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Monday, January 19, 2009

Law school launches police accountability and complaints program

January 19, 2009
Globe and Mail

The University of Windsor law school will launch a program next month aimed at enhancing police accountability and reducing the use of racial profiling.

In what is believed to be the first program of its kind, the school will provide advice about racial profiling and police oversight to government, public interest organizations, community groups - and police forces themselves.

It will also advise civilians who want to lodge complaints regarding police conduct.

"Public consciousness has been heightened with a number of high-profile taser incidents and shooting incidents," said law professor David Tanovich, who will be the director of the new program, the Law Enforcement Accountability Project.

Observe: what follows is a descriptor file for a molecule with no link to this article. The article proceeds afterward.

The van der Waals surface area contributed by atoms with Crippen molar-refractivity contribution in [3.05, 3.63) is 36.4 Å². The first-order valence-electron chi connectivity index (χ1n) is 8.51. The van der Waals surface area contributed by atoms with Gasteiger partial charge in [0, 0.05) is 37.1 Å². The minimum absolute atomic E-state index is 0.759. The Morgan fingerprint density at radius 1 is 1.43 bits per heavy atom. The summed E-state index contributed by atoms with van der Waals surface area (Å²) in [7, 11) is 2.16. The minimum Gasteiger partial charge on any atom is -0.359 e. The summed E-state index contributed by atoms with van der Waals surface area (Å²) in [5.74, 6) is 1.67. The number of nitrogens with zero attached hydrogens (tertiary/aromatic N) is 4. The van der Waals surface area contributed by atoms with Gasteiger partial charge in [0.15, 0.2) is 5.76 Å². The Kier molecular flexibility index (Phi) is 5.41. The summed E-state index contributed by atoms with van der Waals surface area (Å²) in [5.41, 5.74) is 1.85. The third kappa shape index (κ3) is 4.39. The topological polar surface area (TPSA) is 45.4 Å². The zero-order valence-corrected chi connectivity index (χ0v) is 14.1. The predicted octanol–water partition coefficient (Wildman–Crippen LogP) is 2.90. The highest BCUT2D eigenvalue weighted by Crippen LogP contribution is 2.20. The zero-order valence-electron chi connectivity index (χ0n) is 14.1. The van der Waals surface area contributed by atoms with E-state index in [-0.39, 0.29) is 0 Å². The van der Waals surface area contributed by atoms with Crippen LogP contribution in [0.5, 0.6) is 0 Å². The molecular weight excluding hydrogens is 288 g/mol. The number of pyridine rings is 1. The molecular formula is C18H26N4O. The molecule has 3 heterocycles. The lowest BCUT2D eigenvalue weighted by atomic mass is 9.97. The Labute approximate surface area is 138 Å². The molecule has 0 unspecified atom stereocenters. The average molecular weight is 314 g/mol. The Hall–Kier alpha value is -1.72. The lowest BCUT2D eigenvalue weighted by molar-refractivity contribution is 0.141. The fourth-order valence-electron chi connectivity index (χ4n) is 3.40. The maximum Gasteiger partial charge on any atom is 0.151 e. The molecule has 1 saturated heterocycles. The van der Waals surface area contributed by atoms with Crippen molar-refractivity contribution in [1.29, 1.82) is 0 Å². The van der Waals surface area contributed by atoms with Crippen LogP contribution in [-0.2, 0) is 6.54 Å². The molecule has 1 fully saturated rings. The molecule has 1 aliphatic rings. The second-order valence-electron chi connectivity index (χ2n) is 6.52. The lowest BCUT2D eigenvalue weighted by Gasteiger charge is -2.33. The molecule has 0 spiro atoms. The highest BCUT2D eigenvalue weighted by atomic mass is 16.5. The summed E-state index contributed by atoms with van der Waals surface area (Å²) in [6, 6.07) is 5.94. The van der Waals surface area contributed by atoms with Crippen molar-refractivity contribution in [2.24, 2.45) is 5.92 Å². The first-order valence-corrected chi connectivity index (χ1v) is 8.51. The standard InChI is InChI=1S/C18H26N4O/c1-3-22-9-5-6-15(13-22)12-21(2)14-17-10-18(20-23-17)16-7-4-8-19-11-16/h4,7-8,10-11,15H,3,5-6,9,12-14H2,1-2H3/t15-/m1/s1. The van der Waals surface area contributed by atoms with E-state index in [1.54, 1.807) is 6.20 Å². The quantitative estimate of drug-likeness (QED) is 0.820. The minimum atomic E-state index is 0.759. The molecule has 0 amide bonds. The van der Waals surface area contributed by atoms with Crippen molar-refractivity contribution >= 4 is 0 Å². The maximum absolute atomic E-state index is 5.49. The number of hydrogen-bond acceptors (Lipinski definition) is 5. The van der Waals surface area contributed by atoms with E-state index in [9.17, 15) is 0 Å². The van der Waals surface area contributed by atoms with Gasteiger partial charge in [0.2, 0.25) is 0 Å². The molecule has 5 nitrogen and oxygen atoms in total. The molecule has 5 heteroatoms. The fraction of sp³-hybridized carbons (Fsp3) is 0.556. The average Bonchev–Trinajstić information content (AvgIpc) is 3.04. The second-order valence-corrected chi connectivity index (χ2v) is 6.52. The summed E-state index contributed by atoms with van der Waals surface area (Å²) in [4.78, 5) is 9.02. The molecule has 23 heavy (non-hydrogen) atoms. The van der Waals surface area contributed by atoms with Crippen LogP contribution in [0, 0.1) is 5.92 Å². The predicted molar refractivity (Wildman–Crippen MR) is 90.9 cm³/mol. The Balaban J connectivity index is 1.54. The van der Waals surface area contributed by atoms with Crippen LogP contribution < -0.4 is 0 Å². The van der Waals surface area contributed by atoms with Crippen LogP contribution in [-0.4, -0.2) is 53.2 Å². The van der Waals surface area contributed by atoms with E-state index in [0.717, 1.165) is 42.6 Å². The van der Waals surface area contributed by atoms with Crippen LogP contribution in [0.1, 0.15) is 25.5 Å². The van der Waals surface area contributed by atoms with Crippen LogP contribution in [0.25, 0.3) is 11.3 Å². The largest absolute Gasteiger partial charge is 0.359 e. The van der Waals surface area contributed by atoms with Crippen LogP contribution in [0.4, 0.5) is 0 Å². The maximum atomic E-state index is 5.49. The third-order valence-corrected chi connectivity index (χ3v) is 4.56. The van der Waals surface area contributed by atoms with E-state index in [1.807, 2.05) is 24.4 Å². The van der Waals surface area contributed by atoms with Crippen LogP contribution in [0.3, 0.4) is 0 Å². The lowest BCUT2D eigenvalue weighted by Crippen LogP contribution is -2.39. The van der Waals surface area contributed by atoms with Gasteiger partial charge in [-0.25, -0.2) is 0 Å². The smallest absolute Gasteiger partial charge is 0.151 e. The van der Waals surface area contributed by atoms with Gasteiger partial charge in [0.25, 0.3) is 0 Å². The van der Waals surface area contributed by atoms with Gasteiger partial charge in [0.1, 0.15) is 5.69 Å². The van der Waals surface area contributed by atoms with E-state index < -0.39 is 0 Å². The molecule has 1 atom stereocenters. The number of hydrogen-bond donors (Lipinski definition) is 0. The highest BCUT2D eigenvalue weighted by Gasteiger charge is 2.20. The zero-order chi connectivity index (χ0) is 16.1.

"It is clear that many police forces also want to address issues of racial profiling, so we want to provide them with expertise," said Prof. Tanovich, who powered much of the early courtroom litigation involving racial profiling issues as a defence lawyer prior to his joining the university.

Prof. Tanovich said the program will also be an important learning experience for students.

The launch of the program coincides with an overhaul of Ontario's police complaints system.

Under the Independent Police Review Act, an independent director will have wide powers to develop regulations on complaint policy and procedures.

Prof. Tanovich said the LEAP program is about to begin its first project - a review of anti-racial-profiling policies of one Ontario police force - on behalf of the Ontario Human Rights Commission.

"I'm very optimistic about the fact we just launched and already have a project that I'd venture to say is unique," Prof. Tanovich said. "For law students to review actual policies of a police force is extraordinary."

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